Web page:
Black Jesus - Emergence of racial theories - Netflix
By the 19th century theories that Jesus was of the Aryan race, and in particular of Nordic appearance, were developed and later appealed to advocates of the new racial antisemitism, who wanted nothing Jewish about Jesus. Houston Stewart Chamberlain posited Jesus was of Amorite-Germanic extraction. The Amorites were actually a Semitic people. Madison Grant claimed Jesus for the Nordic race. This found its most extreme form in the Nazi theology of Positive Christianity. Scholars supporting the radical Aryan view also argued that being a Jew by religion was distinguishable from being a Jew by race or ethnicity. These theories usually also include the reasoning that Jesus was Aryan because Galilee was supposedly a non-Jewish region speaking an unknown Indo-European language, but this has not gained scholarly acceptance (in fact, Galilee had a significant non-Jewish minority, but these spoke various local Semitic languages). The English writer Godfrey Higgins suggested in his book Anacalypsis (1836) that Jesus was a dark brown skinned Indo-Aryan from North India. In 1906 a German writer named Theodor Plange wrote a book titled Christ-an Indian? in which he argued that Jesus was an Indian and that the Christian gospel had originated in India. By the 20th century, theories had also been proposed that Jesus was black, but not necessarily a descendant of any specific black African ethnicity, e.g. based on the argument that the ancient Israelites, as a group, were in whole or part originally a black people. Martin Luther King was a proponent of the “Black Christ” movement and identified the struggle of Jesus against the authorities of the time with the struggle of African Americans in the southern parts of the United States, as he questioned why the white church leaders did not voice concern for racial equality. For some, this blackness was due to Jesus's identification with black people, not the color of his skin, while others such as Albert Cleage argued that Jesus was ethnically black. A study on the 2001 BBC series Son of God attempted to determine what Jesus's race and appearance may have been. Assuming Jesus to be a Galilean Semite, the study concluded in conjunction with Mark Goodacre that his skin would have been “olive-coloured” and “swarthy”—these results were criticised by some media outlets for being “dismissive” and “dumbed down”. However, this type of analysis suggests, that even though Caucasian, Jesus may not have fit into all modern definitions of whiteness in the Western world. In academic studies, beyond generally agreeing that “Jesus was Jewish”, there are no contemporary depictions of Jesus that can be used to determine his appearance. It is argued that Jesus was of Middle Eastern descent because of the geographic location of the events described in the Gospels, and, among some modern Christian scholars, the genealogy ascribed to him. For this reason, he has been portrayed as an olive-skinned individual typical of the Levant region. In 2001, a new attempt was made to discover what the true race and face of Jesus might have been. The study, sponsored by the BBC, France 3 and Discovery Channel, used one of three 1st-century Jewish skulls from a leading department of forensic science in Israel. A face was constructed using forensic anthropology by Richard Neave, a retired medical artist from the Unit of Art in Medicine at the University of Manchester. The face that Neave constructed suggested that Jesus would have had a broad face and large nose, and differed significantly from the traditional depictions of Jesus in renaissance art. Additional information about Jesus's skin color and hair was provided by Mark Goodacre, a senior lecturer at the Department of Theology and Religion at the University of Birmingham. Using 3rd-century images from a synagogue—the earliest pictures of Jewish people—Goodacre proposed that Jesus's skin color would have been darker and swarthier than his traditional Western image. He also suggested that he would have had short, curly hair and a short cropped beard. This is also confirmed in the First Epistle to the Corinthians, where Paul the Apostle states that it is “disgraceful” for a man to have long hair. As Paul allegedly knew many of the disciples and members of Jesus's family, it is unlikely that he would have written such a thing had Jesus had long hair. Although not literally the face of Jesus, the result of the study determined that Jesus's skin would have been more olive-colored than white, and that he would have most likely looked like a typical Galilean Semite of his day. Among the points made was that the Bible records that Jesus's disciple Judas had to point him out to those arresting him. The implied argument is that if Jesus's physical appearance had differed markedly from his disciples, then he would have been relatively easy to identify. James H. Charlesworth states Jesus' face was “most likely dark brown and sun-tanned”, and his stature “may have been between five feet five [1.65 m] and five feet seven [1.70 m]”.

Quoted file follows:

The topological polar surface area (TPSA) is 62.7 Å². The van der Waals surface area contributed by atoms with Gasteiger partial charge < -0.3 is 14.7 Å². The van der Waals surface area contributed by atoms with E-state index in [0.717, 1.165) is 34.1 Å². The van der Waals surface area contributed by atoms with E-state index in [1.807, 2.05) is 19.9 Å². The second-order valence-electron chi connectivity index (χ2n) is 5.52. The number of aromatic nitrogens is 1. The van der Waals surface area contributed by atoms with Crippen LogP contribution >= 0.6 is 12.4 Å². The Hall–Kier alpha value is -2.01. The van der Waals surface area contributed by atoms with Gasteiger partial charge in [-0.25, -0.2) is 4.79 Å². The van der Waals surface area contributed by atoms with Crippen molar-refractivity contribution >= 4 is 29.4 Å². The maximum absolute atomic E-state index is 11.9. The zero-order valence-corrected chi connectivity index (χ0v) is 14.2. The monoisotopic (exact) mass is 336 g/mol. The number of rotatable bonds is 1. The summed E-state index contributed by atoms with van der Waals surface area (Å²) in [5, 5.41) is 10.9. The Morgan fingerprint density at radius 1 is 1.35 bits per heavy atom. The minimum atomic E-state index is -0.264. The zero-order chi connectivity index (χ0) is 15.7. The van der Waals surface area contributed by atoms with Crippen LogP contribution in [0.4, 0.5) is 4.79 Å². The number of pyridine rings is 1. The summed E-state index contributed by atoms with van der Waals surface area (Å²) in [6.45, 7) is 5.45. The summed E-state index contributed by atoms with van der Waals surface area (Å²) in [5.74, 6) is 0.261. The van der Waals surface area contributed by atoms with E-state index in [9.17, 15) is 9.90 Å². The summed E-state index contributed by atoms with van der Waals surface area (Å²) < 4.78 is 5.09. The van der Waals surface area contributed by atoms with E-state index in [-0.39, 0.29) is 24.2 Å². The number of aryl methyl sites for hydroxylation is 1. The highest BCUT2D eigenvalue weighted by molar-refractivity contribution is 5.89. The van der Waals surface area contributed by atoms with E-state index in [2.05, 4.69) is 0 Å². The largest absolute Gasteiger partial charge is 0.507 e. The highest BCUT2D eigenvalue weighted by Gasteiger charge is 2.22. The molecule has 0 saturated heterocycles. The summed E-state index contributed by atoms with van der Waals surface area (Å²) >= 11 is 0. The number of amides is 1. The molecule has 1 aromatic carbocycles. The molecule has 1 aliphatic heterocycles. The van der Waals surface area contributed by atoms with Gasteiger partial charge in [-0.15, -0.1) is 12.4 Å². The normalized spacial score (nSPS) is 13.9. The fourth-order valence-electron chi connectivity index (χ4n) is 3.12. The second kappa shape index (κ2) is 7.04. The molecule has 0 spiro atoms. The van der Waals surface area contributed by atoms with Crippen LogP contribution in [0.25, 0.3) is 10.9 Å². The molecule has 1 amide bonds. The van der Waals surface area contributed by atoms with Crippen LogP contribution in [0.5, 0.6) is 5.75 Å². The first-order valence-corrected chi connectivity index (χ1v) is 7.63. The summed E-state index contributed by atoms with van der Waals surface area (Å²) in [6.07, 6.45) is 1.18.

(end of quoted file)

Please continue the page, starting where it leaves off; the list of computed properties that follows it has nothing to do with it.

In explaining the development of racial theories in the context of scripture, Colin Kidd, in his book The forging of races, argues that the assignment of race to biblical individuals has been a mostly subjective practice based on cultural stereotypes and societal trends rather than on scientific methods. Kidd reviews a number of theories about the race of Jesus, ranging from a white Aryan Jesus to a black African Jesus. In his book Racializing Jesus, Shawn Kelley states that the assignment of a specific race to Jesus has been a cultural phenomenon emanating from the higher levels of intellectual circles within societies, and he draws parallels between the seemingly different approaches within different settings. Cain Hope Felder has argued that New Testament passages such as Galatians 3:28 express a universalism that goes beyond race, ethnicity or even religion.
Black Jesus - References - Netflix